We know that bullying isn’t nice, but have you thought about the fact that bullying is also illegal? Each state addresses bullying differently. Some cover bullying, cyber bullying and related behaviors in one law, some in multiple laws. But what state laws have in common is that they all declare that any form, type, or level of bullying is unacceptable, and that every incident needs to be taken seriously by school administrators, school staff, teachers, students, and students’ families. All states acknowledge that bullying has a huge and detrimental impact on student learning, school safety, student engagement, and the school environment.
- National origin
- Marital status
- Physical or mental disability
- Military status
- Sexual orientation
- Gender-related identity or expression
- Unfavorable discharge from military service
- Association with a person or group with one or more of the aforementioned actual or perceived characteristics
- Any other distinguishing characteristic
Right now, no federal law directly addresses bullying. However, in some cases, bullying overlaps with discriminatory harassment of protected classes such as those mentioned above. In those cases, the behavior is covered under federal civil rights laws and enforced by the U.S. Department of Education (ED) and the U.S. Department of Justice (DOJ). If your school fails to respond appropriately to a student in a protected class who is being harassed, you may be in violation of federal as well as local laws.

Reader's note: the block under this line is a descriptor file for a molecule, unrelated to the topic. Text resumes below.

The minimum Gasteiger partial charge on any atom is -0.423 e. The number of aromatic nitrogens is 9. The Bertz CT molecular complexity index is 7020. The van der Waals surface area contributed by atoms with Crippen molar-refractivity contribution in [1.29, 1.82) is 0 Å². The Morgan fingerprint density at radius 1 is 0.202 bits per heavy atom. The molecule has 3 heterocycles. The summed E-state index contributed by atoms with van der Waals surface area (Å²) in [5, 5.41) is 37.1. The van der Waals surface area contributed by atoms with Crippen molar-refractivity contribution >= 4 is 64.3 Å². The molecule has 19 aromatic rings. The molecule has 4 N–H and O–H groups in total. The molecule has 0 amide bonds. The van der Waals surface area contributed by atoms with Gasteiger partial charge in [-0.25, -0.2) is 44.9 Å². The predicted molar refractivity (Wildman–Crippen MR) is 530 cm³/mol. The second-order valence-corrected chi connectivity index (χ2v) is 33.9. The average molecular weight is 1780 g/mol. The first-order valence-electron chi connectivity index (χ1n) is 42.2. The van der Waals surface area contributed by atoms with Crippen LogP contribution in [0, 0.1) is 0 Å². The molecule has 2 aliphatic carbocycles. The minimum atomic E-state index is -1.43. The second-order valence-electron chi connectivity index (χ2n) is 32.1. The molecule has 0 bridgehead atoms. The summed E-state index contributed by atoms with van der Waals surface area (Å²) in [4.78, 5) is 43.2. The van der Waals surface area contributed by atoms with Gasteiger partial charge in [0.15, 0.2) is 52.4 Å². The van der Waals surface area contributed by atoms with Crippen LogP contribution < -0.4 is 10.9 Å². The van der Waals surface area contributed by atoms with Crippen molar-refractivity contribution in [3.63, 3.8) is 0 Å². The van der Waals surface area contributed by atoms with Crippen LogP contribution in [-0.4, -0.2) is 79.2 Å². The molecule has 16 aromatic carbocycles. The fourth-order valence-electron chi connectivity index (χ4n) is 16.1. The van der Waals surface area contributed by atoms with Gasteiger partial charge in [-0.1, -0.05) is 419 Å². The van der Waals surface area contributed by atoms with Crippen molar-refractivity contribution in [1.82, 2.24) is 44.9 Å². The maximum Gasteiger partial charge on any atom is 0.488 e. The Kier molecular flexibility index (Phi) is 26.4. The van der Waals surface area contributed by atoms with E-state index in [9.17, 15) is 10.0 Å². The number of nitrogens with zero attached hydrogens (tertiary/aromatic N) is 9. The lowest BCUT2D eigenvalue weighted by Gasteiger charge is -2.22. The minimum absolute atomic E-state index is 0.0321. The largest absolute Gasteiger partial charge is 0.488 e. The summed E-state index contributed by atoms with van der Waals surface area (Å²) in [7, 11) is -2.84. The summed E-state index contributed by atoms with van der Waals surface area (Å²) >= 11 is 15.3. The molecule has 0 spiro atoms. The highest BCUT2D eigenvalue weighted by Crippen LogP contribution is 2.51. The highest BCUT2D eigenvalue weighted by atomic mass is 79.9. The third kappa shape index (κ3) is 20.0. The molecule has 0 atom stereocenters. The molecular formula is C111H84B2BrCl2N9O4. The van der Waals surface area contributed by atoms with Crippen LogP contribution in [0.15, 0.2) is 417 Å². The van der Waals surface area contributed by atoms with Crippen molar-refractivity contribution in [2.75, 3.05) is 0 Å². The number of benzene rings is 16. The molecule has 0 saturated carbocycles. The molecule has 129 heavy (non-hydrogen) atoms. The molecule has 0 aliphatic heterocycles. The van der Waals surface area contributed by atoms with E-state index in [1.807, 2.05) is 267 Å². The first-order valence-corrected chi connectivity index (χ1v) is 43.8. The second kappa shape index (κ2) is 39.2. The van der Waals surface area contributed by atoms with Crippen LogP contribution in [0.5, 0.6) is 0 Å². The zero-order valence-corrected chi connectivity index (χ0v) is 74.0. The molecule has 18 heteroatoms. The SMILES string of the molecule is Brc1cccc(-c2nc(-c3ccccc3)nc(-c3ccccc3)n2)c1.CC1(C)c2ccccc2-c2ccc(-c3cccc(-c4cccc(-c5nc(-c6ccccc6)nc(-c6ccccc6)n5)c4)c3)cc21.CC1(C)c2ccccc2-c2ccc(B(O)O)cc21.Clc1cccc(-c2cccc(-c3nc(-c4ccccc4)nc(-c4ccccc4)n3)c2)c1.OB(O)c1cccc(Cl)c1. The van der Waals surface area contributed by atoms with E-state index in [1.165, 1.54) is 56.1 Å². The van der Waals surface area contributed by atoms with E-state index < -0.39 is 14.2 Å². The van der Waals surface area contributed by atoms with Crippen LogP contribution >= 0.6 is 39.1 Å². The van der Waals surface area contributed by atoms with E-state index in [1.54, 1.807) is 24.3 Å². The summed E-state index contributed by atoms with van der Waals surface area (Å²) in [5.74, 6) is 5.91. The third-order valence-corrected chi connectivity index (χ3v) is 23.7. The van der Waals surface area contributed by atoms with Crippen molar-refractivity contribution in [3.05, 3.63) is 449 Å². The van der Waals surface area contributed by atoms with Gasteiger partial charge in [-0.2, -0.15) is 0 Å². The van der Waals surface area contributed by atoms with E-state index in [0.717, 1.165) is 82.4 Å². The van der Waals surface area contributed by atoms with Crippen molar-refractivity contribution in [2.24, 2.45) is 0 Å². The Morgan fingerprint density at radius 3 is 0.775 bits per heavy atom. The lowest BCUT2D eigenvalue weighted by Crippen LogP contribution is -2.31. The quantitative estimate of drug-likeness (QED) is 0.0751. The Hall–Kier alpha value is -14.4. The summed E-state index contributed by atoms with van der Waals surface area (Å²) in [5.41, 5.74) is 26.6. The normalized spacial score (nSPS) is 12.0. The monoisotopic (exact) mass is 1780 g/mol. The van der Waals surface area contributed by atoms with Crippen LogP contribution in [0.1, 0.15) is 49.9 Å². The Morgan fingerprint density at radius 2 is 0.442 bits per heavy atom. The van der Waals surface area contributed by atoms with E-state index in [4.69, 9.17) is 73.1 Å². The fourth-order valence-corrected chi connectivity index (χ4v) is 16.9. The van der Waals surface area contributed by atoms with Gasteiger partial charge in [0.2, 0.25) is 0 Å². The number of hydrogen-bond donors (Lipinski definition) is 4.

What does it mean to “respond appropriately”? Here are some guidelines:
- Investigate immediately
- Inquiry must be prompt, thorough, and impartial
- Interview targeted students, offending students, and witnesses, and maintain written documentation of your investigation
- Communicate with targeted students regarding steps taken to end the harassment
- Check in regularly afterwards with targeted students to ensure that the harassment has stopped
- When an investigation reveals that harassment has occurred, a school should take steps reasonably calculated to: end the harassment, eliminate any hostile environment, prevent harassment from recurring, and inhibit retaliation against the targeted student(s) or complainant(s).
To find out about your state’s laws and policies go to:
To see examples of other states’ laws and what they have in common go to:
To find out what kind of harassment constitutes a federal violation, go to: